model: {
    defaults: {
      name: 'Component Y', // Simple custom name
      draggable: '.el-X', // Add `draggable` logic
    }
  }
});

Another alternative is to leverage data-gjs-* attributes to attach properties to components.

TIP

You can use most of the available Component properties.

// -- [Option 1]: Declare type in HTML strings --
{
  // ...
  content: `<div class="el-X">
    <div data-gjs-type="cmp-Y" class="el-Y el-A">Element A</div>
    <div data-gjs-type="cmp-Y" class="el-Y el-B">Element B</div>
    <div data-gjs-type="cmp-Y" class="el-Y el-C">Element C</div>
  </div>`
}
// Component
editor.Components.addType('cmp-Y', {
  // You don't need `isComponent` anymore as you declare types already on elements
  model: {
    defaults: {
      name: 'Component Y', // Simple custom name
      draggable: '.el-X', // Add `draggable` logic
    }
  }
});

// -- [Option 2]: Declare properties in HTML strings (less recommended option) --
{
  // ...
  content: `<div class="el-X">
    <div data-gjs-name="Component Y" data-gjs-draggable=".el-X" class="el-Y el-A">Element A</div>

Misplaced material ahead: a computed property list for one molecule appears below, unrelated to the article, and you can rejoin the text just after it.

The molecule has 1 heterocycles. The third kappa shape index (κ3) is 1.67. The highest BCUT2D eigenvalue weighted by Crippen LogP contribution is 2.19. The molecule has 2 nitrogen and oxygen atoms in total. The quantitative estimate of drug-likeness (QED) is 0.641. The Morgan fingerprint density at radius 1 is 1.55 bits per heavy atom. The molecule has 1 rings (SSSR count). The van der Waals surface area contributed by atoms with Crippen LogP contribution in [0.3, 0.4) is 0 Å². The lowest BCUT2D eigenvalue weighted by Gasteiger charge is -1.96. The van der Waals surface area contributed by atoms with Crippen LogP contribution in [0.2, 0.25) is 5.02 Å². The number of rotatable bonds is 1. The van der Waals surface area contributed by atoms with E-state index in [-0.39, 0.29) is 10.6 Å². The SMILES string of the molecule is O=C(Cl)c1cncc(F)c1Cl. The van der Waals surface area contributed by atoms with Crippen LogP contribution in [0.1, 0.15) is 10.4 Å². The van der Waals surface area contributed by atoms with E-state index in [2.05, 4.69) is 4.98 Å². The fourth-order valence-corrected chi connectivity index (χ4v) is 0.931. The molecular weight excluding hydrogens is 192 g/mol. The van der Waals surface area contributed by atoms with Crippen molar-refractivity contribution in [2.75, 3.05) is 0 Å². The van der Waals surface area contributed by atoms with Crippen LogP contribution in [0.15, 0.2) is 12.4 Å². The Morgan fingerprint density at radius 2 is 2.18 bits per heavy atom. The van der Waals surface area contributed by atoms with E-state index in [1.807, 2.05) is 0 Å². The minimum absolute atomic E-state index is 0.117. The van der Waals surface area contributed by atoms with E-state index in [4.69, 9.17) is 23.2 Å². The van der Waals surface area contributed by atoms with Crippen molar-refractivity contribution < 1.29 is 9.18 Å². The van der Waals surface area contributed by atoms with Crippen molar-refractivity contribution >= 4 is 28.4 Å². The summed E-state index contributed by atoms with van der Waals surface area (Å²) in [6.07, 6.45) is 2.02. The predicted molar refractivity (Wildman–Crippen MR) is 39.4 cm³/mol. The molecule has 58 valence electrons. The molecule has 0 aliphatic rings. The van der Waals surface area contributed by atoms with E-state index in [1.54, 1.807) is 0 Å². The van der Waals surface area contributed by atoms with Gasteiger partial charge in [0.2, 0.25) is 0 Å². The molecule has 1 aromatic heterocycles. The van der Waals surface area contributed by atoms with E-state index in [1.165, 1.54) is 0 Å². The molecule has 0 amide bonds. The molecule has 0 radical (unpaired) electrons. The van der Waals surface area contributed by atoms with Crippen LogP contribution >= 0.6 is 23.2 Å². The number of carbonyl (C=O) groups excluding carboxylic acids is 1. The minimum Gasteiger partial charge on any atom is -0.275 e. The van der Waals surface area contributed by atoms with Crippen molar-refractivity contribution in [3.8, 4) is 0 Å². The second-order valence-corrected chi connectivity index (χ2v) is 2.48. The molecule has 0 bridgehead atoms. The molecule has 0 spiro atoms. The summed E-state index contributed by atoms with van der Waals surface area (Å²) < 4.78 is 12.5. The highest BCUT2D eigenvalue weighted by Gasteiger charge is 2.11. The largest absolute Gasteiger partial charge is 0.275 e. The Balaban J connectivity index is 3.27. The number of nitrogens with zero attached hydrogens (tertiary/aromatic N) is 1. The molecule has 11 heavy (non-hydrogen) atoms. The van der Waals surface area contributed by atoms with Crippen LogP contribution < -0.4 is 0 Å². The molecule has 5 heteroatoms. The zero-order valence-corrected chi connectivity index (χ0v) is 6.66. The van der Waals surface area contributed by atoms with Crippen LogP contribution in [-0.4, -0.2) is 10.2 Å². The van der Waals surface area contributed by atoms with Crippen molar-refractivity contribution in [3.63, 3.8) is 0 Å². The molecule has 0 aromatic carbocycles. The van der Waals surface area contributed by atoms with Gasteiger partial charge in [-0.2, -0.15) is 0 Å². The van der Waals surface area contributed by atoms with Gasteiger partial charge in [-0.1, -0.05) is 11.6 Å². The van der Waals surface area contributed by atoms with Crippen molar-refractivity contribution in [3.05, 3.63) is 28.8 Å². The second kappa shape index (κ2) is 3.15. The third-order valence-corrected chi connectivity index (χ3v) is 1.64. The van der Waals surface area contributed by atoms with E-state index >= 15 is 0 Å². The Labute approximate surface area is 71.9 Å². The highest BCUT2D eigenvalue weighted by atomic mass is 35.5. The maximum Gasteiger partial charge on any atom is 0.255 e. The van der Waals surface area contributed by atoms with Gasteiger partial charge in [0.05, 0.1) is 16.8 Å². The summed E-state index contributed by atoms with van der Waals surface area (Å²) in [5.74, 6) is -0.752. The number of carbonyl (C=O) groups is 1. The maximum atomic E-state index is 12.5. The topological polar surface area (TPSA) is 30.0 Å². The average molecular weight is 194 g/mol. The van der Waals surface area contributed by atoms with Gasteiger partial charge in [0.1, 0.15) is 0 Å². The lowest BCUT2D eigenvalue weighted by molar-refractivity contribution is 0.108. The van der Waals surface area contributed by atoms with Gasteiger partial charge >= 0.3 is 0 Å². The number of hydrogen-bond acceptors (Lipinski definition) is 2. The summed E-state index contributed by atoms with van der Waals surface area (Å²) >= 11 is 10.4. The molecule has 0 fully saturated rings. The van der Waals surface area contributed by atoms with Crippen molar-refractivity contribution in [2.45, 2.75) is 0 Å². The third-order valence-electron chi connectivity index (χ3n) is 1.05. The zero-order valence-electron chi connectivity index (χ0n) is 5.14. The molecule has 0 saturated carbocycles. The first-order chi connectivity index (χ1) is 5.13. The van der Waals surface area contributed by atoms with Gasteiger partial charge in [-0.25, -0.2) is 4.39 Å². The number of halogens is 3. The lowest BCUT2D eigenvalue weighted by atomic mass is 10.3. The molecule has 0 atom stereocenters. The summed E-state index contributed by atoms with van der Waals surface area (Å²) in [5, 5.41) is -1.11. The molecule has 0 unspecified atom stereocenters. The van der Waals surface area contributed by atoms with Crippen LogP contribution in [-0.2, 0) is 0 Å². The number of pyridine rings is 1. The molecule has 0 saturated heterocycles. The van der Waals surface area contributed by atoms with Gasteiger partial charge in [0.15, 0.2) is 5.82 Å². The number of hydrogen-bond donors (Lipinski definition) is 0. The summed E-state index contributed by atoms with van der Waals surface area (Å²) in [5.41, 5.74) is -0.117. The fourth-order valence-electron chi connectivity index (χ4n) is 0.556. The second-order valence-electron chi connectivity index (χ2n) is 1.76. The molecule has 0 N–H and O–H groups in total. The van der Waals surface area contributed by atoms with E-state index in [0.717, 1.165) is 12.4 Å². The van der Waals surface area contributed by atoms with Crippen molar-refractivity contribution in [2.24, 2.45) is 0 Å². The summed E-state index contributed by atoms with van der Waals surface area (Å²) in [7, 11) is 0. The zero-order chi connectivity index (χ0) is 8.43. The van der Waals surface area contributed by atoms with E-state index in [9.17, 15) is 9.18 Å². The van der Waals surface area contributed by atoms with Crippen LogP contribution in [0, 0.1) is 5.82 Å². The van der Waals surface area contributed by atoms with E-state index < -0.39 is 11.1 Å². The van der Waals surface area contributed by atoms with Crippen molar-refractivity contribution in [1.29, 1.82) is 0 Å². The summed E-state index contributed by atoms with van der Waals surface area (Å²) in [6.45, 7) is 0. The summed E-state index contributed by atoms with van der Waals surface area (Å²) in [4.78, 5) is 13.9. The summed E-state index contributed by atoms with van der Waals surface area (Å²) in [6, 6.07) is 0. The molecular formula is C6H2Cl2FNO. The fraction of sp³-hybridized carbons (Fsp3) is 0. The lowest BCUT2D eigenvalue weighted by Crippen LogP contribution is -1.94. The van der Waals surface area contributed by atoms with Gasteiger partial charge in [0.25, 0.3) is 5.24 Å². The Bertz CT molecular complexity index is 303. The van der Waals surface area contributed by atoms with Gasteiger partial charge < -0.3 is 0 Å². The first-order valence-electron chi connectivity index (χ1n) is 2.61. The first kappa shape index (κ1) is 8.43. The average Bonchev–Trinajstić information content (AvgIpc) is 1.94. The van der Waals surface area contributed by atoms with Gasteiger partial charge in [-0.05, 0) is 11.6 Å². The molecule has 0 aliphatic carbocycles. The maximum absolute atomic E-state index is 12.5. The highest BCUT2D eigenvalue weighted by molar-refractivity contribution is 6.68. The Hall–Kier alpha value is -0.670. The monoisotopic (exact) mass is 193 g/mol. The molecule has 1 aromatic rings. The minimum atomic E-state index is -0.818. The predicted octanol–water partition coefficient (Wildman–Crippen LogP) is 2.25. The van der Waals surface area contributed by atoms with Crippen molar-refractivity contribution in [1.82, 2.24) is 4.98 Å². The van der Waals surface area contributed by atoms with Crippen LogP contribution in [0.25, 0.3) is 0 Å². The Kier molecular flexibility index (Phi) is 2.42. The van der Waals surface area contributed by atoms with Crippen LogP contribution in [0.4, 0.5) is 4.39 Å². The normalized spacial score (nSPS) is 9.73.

<div data-gjs-name="Component Y" data-gjs-draggable=".el-X" class="el-Y el-B">Element B</div>
    <div data-gjs-name="Component Y" data-gjs-draggable=".el-X" class="el-Y el-C">Element C</div>
  </div>`
}
// No need for a custom component.
// You're already defining properties of each element.

Here we showed all the possibilities you have with HTML strings, but we strongly advise against the abuse of the Option 2 and to stick to a more component-oriented approach. Without a proper component type, not only your HTML will be harder to read, but all those defined properties will be "hard-coded" to a generic component of those elements. So, if one day you decide to "upgrade" the logic of the component (eg. draggable: '.el-X' -> draggable: '.el-X, .el-Z'), you won't be able.

# Mixed

It's also possible to mix components with HTML strings by passing an array.

{
  // ...
  // Options like `activate`/`select` will be triggered only on the first component.
  activate: true,
  content: [
    { type: 'image' },
    `<div>Extra</div>`
  ]
}

# Important caveats

Read carefully

# Avoid non serializable properties

Don't put non serializable properties, like functions, in your blocks, keep them only in your components.

// Your block
{
  content: {
    type: 'my-cmp',
    script() {...},
  },
}

This will work, but if you try to save and reload a stored project, those will disappear.

# Avoid styles

Don't put styles in your blocks, keep them always in your components.

// Your block
{
  content: [
    // BAD: You risk to create conflicting styles